Ode to Time.

Monthly Mirror 15 (April, June 1803) 264-66, 340.

Margaret Holford

Twelve, later eleven irregular Spenserians (ababcC) signed "Miss Holford." The younger poet encourages the Anna Seward to trust the Muses to grant her an immortality denied to more wordly souls. Margaret Holford alludes to some of Seward's better-known poems, underscoring the extent to which Seward could be a model for women romantic poets. Holford's own verse marks a link in the sequence leading from eighteenth-century poets like Seward and Barbauld to the more successful female poets of the later era, such as Felicia Hemans and Mary Howitt. She also shared Anna Seward's enthusiasm for Walter Scott, another poetical mentor.

The final stanza was reprinted in a later number as "omitted last month by mistake" p. 340. The title was later given as "Ode to Time. Written in the Year 1802. Inscribed to Miss Seward."

Anna Seward to Mrs. Powys: "The fire of genius irradiates her compositions; they are not book-made strains. The praises of such a muse do honour to the praised, be they whom they may. Her beautiful elegy, addressed to me, crept into the newspapers, with her signature, and dated from Chester; but, indeed, I did not see or know of its being sent to any of the public prints" 28 June 1806; Letters, ed. Scott (1811) 6:288-89.

Samuel Austin Allibone: "Mrs. Margaret Hodson, formerly Miss Holford, a daughter of Mrs. M. Holford, of Chester, England.... The poems of this lady have been admired" Critical Dictionary of English Literature (1858-71; 1882) 1:858.

Oh Thou! whose viewless form, slow-stealing Time!
Has silent march'd o'er many a conquer'd year!
Shall thy chill pow'r pervade the glowing rhyme?
Shall thy rude hand each tuneful record tear?
Shall genius raise aloft the soul-fraught strain,
And swell the choral tide of Heav'n-taught verse in vain?

Tho' ages past have own'd thy tyrant sway,
Tho' many a wreck the spoiler's power reveals,
Beneath thy scythe, tho' empires pass away,
And countless charms the unconscious grave conceals;
Tho' o'er the laurel'd brow the dusky tomb
In sullen silence sheds its deep impervious gloom—

Not with his ebbing breath the poet dies!
He lives, he speaks to ages yet unborn!
Then boast not Time! thy earthly mould'ring prize—
Well may the Bard thy envious efforts scorn;
Ne'er shall his triumphs to thy sway belong,
All hail'd by distant years, immortal in his song.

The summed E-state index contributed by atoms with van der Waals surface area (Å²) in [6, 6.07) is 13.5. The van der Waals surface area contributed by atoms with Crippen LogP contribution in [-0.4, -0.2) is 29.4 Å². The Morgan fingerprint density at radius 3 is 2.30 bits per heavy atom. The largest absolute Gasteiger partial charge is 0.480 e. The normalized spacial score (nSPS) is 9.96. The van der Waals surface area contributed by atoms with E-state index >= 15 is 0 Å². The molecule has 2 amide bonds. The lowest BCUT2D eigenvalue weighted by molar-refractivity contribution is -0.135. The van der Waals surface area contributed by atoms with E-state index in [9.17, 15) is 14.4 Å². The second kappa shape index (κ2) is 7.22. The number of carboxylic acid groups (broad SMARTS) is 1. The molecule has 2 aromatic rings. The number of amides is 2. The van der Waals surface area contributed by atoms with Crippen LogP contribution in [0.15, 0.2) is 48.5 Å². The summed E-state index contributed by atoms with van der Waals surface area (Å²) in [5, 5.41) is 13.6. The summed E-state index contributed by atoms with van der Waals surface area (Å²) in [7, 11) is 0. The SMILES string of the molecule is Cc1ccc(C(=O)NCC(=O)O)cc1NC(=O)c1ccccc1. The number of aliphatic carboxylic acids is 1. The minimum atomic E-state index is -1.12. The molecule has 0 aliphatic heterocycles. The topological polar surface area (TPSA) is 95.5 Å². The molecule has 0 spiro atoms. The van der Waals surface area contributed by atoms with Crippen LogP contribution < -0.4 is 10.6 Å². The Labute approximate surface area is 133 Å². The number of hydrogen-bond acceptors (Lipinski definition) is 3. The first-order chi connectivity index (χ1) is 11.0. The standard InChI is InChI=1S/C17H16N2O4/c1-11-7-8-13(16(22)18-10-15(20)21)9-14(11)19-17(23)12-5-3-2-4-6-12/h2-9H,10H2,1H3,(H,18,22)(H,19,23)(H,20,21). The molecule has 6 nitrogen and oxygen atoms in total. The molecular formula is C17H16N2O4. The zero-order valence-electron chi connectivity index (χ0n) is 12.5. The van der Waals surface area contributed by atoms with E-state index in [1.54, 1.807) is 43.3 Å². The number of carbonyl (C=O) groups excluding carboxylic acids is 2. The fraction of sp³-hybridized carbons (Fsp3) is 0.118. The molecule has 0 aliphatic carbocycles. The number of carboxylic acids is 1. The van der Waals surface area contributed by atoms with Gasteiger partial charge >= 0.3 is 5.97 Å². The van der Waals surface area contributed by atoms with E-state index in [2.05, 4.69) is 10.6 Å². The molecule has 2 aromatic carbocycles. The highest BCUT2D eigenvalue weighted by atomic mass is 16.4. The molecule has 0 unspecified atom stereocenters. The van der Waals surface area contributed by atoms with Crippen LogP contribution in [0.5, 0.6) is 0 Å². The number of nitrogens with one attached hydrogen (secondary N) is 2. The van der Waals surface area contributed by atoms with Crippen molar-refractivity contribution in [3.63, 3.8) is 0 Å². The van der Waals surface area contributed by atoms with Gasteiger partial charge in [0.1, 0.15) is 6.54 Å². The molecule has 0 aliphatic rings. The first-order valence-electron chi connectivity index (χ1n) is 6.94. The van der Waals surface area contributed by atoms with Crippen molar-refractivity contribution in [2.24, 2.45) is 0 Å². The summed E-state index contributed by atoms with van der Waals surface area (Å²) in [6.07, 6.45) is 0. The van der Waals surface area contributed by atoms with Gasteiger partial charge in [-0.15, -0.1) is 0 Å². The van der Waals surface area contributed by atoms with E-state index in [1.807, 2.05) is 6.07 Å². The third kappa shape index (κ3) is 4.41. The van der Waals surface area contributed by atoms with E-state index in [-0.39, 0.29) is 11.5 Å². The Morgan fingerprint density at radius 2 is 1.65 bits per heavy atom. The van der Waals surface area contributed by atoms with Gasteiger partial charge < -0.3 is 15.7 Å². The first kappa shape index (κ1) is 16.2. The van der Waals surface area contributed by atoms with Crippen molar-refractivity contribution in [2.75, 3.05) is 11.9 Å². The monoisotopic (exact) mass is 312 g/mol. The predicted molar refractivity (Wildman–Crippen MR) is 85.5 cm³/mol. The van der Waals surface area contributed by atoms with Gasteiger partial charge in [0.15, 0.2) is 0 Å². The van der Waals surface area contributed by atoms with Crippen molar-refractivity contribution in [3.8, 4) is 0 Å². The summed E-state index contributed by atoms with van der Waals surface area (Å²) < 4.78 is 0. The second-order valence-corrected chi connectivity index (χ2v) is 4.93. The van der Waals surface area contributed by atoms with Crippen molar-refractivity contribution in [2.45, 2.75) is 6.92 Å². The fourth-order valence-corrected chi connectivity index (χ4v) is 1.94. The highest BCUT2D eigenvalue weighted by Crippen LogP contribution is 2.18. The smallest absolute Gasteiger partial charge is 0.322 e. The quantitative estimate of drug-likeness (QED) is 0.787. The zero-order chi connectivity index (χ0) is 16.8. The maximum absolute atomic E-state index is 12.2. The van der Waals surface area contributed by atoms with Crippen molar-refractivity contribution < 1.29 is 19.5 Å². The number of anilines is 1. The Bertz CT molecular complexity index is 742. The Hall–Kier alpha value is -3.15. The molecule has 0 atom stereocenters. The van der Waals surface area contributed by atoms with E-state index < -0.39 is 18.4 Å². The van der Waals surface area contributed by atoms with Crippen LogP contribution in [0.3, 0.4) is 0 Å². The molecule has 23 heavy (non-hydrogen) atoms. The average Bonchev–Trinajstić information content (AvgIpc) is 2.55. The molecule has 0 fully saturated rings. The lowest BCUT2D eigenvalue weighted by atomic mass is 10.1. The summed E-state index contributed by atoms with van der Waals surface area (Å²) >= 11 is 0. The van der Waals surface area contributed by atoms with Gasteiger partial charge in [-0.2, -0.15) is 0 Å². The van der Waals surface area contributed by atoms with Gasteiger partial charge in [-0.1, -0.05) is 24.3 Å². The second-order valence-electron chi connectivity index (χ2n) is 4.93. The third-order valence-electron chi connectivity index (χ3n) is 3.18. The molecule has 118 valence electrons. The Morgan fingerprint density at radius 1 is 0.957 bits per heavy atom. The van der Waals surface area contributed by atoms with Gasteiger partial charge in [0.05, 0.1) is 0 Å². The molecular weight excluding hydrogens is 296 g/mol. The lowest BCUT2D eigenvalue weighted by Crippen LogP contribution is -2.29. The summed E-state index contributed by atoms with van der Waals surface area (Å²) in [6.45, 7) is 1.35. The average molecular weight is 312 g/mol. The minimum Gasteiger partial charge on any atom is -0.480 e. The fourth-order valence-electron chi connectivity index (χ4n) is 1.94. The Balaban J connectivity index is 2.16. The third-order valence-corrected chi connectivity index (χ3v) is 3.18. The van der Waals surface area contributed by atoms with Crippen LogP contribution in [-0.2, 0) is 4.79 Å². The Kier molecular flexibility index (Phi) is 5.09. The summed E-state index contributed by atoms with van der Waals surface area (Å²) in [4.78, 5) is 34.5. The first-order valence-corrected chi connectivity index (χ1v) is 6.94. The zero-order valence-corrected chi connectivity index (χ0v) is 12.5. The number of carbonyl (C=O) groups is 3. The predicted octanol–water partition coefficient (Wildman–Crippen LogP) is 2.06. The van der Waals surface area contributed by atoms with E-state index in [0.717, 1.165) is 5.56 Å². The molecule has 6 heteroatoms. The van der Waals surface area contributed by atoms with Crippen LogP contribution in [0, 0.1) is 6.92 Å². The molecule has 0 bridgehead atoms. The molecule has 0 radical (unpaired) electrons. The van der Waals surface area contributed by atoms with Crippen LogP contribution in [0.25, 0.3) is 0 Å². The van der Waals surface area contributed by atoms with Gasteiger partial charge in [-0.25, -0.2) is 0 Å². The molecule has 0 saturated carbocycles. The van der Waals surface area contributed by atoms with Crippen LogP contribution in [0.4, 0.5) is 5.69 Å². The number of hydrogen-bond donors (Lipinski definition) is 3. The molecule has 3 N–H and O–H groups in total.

Direct thy glance beyond life's fragile hour,
Oh Seward! lov'd of the Aonian Nine!
On thy full gaze bid all the future pour,
And raptur'd, see the admiring future thine!
See laurels bloom, thy shadowy brow to wreathe,
Hear bards yet uncreate, an aweful tribute breathe.

For not to thee with niggard hand assign'd,
The short-liv'd triumph of some local strain!
Thine the proud empire of the enthusiast mind,
Thine, the fine chords which swell to pleasing pain,
To joy's tumultuous throb, to mystic fear,
To friendship's bosom glow, or pity's hallow'd tear.

Lo! where the oral Muse of former time,
By thee invok'd, in gothic state descends,
With potent hand awakes the runic rhyme,
And the thick veil of dark oblivion rends!
See from the tomb the fateful weapon wave!
Oh cease the mutter'd rite! respect the secret grave!

To drop soft dews on beauty's wither'd flower,
From the full breast to urge the slow-heav'd sigh,
Or bid descend the tributary shower
To wet the turf where worth and valour lie,
Snatch Fame's bright banner from the grasp of Time,
O'er the illustrious dead to wave its folds sublime.

The generous task be thine! Lo! Andre's shade,
With flight indignant quits the murd'rous shore!
Spirit of song! instruct the matchless maid,
Teach her sweet pity's seraph strain to pour,
Bid the sad tale descend to latest years,
Enbalm'd to time remote, in friendship's tuneful tears.

What nameless thousands crowd life's little day,
Minions of sordid wealth or pageant pow'r,
Born but to sport in fortune's gilded ray,
The weak ephemera of a sunshine hour!
E'en Memory o'er their urns forgets to weep;—
For them how dark the tomb! the oblivious grave how deep!

And are those eyes but meteors of a day?
Doom'd is that hand in mould'ring dust to sleep?
Those eyes, whence Genius pours his living ray,
That hand, so skill'd the Muse's lyre to sweep?
And shalt thou vanish with the vulgar throng?
How drear the sullen pause when hush'd thy heavenly song!

No, Seward! Tho' those orbs shall cease to roll,
When the freed spirit seeks her native skies,
Still in thy verse survives celestial soul!
Oh! not with Seward's form her memory dies!
Still shall thy song enraptur'd fancy bind,
Still breath the sacred fire of unextinguish'd mind!

Then, Seward, live till Time itself shall close,
Nor mourn mortality's promiscuous doom,
Since Death in vain his dreaded ice-bolt throws,
To blast the laurel Genius bids to bloom.
Lift to thy Muse the soul-enkindled eye—
She grants a glorious boon — 'tis Immortality.

[pp. 264-66, 340]